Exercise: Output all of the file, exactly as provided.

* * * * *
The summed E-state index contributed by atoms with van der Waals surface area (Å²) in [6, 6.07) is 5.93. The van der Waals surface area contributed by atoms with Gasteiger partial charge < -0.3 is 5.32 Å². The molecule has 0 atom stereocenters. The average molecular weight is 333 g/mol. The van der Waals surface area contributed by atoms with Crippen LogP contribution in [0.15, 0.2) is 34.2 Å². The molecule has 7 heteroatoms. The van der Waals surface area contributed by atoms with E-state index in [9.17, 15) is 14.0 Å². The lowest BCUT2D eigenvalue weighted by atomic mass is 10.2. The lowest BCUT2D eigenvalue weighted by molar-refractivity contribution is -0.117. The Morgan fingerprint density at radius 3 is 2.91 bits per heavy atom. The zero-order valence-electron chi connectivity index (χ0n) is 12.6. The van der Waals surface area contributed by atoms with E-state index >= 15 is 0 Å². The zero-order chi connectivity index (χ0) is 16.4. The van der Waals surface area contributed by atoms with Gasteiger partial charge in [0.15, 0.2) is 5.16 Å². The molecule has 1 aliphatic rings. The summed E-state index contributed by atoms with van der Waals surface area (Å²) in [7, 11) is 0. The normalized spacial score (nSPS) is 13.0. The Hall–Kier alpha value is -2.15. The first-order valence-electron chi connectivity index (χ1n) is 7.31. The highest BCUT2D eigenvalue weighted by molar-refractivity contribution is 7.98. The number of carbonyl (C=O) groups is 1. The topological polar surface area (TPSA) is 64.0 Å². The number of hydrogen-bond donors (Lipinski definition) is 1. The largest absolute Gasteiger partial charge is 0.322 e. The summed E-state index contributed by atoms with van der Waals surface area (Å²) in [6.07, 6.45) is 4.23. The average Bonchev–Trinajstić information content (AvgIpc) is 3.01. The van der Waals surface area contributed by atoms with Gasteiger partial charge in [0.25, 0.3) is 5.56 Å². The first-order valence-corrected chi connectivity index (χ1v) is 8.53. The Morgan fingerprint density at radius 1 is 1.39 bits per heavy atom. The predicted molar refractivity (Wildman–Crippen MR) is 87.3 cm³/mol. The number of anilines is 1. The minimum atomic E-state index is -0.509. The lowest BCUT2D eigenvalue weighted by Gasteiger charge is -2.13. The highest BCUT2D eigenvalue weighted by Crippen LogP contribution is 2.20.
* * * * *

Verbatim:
The summed E-state index contributed by atoms with van der Waals surface area (Å²) in [6, 6.07) is 5.93. The van der Waals surface area contributed by atoms with Gasteiger partial charge < -0.3 is 5.32 Å². The molecule has 0 atom stereocenters. The average molecular weight is 333 g/mol. The van der Waals surface area contributed by atoms with Crippen LogP contribution in [0.15, 0.2) is 34.2 Å². The molecule has 7 heteroatoms. The van der Waals surface area contributed by atoms with E-state index in [9.17, 15) is 14.0 Å². The lowest BCUT2D eigenvalue weighted by atomic mass is 10.2. The lowest BCUT2D eigenvalue weighted by molar-refractivity contribution is -0.117. The Morgan fingerprint density at radius 3 is 2.91 bits per heavy atom. The zero-order valence-electron chi connectivity index (χ0n) is 12.6. The van der Waals surface area contributed by atoms with E-state index >= 15 is 0 Å². The zero-order chi connectivity index (χ0) is 16.4. The van der Waals surface area contributed by atoms with Gasteiger partial charge in [0.15, 0.2) is 5.16 Å². The molecule has 1 aliphatic rings. The summed E-state index contributed by atoms with van der Waals surface area (Å²) in [7, 11) is 0. The normalized spacial score (nSPS) is 13.0. The Hall–Kier alpha value is -2.15. The first-order valence-electron chi connectivity index (χ1n) is 7.31. The highest BCUT2D eigenvalue weighted by molar-refractivity contribution is 7.98. The number of carbonyl (C=O) groups is 1. The topological polar surface area (TPSA) is 64.0 Å². The number of hydrogen-bond donors (Lipinski definition) is 1. The largest absolute Gasteiger partial charge is 0.322 e. The summed E-state index contributed by atoms with van der Waals surface area (Å²) in [6.07, 6.45) is 4.23. The average Bonchev–Trinajstić information content (AvgIpc) is 3.01. The van der Waals surface area contributed by atoms with Gasteiger partial charge in [0.25, 0.3) is 5.56 Å². The first-order valence-corrected chi connectivity index (χ1v) is 8.53. The Morgan fingerprint density at radius 1 is 1.39 bits per heavy atom. The predicted molar refractivity (Wildman–Crippen MR) is 87.3 cm³/mol. The number of anilines is 1. The minimum atomic E-state index is -0.509. The lowest BCUT2D eigenvalue weighted by Gasteiger charge is -2.13. The highest BCUT2D eigenvalue weighted by Crippen LogP contribution is 2.20.